Frankly I am not sure I am spiritually mature enough to get what I need to be getting out of this. So I will ruminate and come back again later.
originally posted on my blog Bookwi.se
I will update later but I think everyone should read this book. It should also be a standard textbook for pastors, chaplains, and social workers. Death is inevitable. We need to learn how to do it better.
NT Wright is an author that many are excited about and many are frustrated by. There is good reason for both. NT Wright is a serious scholar and he has helped reinvigorate serious scholarship about the New Testament that is focused on orthodox Christianity.
The main theological frustration, especially for a particular group of Reformed, is that he has focused on Paul and interpreted Paul as not being primarily focused on Jesus' Penal Substitution. He has not ignored Penal Substitution, or said it is not a real part of Christianity, but he has said the focus of Paul is not on Jesus' penal substitution, but on Jesus as King and restorer.
That major focus on Wright's work is front and center in Simply Good News. Wright does fairly well writing either to an academic audience (as his 1700 pages opus on Paul) or a popular audience. Simply Good News (like Simply Jesus, Simply Christian and Surprised by Hope) is popularly focused and has few footnotes or academic references. And it is one of Wright's shortest books.
NT Wright is in one way imminently readable. He tells stories and builds a case that can be followed. But in another ways Wright is almost always frustrating because he usually seems to complicate even small matters. Nothing by Wright is unrelated to the whole story because the nature of Wright's project pulls together parts of the Christian story which some minimize or over simplify.
Wright cannot talk about the Good News without talking about Jesus and his project (obviously) or the broader concept of covenant (which Jesus is coming to fulfil), or the work of the church (doing our part in reconciling the world to Christ), or the end times (which should drive our understanding of what our reconciliation should be focused on), or the history of Israel (to which Jesus came as Messiah) or a whole host of other issues that are interrelated and connected. Anyone that has read Wright before always feels the repetition that is necessarily a part of Wright's method of presenting the story.
NT Wright wrote the introduction to Scot McKnight's 2011 The King Jesus Gospel. In many ways Simply Good News is Wright's version of McKnight's earlier book. I read Simply Good News looking for how it is different from King Jesus Gospel. I think the main difference is that King Jesus Gospel was written theologically (primarily to clergy) to help change people's theology of the gospel from one focused on sin to one focused on kingdom. McKnight's general point is the main point of Simply Good News as well, but Wright has more of a pastoral focus and tone and is more oriented toward lay people.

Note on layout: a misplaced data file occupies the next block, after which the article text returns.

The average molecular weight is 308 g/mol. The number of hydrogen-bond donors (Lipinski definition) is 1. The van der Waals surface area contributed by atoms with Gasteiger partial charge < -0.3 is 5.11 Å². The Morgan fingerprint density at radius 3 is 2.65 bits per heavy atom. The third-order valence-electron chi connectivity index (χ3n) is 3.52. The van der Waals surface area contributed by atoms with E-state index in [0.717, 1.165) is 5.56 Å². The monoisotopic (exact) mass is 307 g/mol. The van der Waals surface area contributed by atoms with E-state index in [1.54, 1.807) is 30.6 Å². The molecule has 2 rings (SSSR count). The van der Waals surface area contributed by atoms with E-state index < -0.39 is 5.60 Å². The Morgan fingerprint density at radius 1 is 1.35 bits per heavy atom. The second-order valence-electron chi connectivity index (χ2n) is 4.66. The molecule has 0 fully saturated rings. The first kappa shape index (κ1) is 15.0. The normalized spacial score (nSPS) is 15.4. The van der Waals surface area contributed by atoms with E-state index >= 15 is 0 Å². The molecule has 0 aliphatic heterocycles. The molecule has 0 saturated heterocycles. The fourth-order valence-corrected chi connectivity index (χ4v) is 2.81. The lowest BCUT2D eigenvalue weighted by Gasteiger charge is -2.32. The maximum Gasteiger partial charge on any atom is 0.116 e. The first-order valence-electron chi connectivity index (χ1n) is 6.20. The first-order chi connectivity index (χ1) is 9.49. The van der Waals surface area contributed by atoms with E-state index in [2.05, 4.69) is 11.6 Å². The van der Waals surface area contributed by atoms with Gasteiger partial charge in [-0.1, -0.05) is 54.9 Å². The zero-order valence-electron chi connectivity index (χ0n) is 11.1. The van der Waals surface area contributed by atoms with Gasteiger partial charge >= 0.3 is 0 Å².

The end of the book looks practically at the Lord's Prayer to illustrate how moving from a focus on individual sin to a corporate submission to Christ's kingship changes our understanding of Christianity. Wright suggests that individual sin focus leads us to do the Lord's Prayer backwards, help me, forgive me my sins, give me what I need and because you have done those things you are great. But instead the Lord's Prayer has a particular order that Wright thinks better illustrates the point of the Gospel, Lord you are Hallowed, we ask that your kingdom come now on earth as it is in heaven so that all things may be reconciled to you and submit to you, and so that your will as King be done both on earth as it is in heaven. And as King, give us our needs, forgive us our sin and help us to forgive (and act rightly toward) those around us. And keep us from temptations and evil that we cannot endure.
While I think Simply Good News is probably going to be my suggestion for the best entry point for Wright, none of Wright's books are perfect. He has a tendency to over state his case a bit and while that is less here than most books, it is still here. I think while his point is to complicate the story and make it richer, more meaningful and more whole, there are times when he needs more summary to make sure everyone is following along.
There is also one point where he talks about myth as a false story, which while I know he is writing to a popular audience, I wish he would not have done. Because Wright has often done a good job at using the richer understanding of myth as origin story (not false story) as he did in this video.
Overall if you are new to NT Wright, this is a great place to start. If you are familiar with NT Wright and have read Scot McKnight's King Jesus Gospel, you will not find much new material here, but this is a good summary of why Wright's project is important, not only for Pauline studies or New Testament studies but for the basic theology and practice of the church.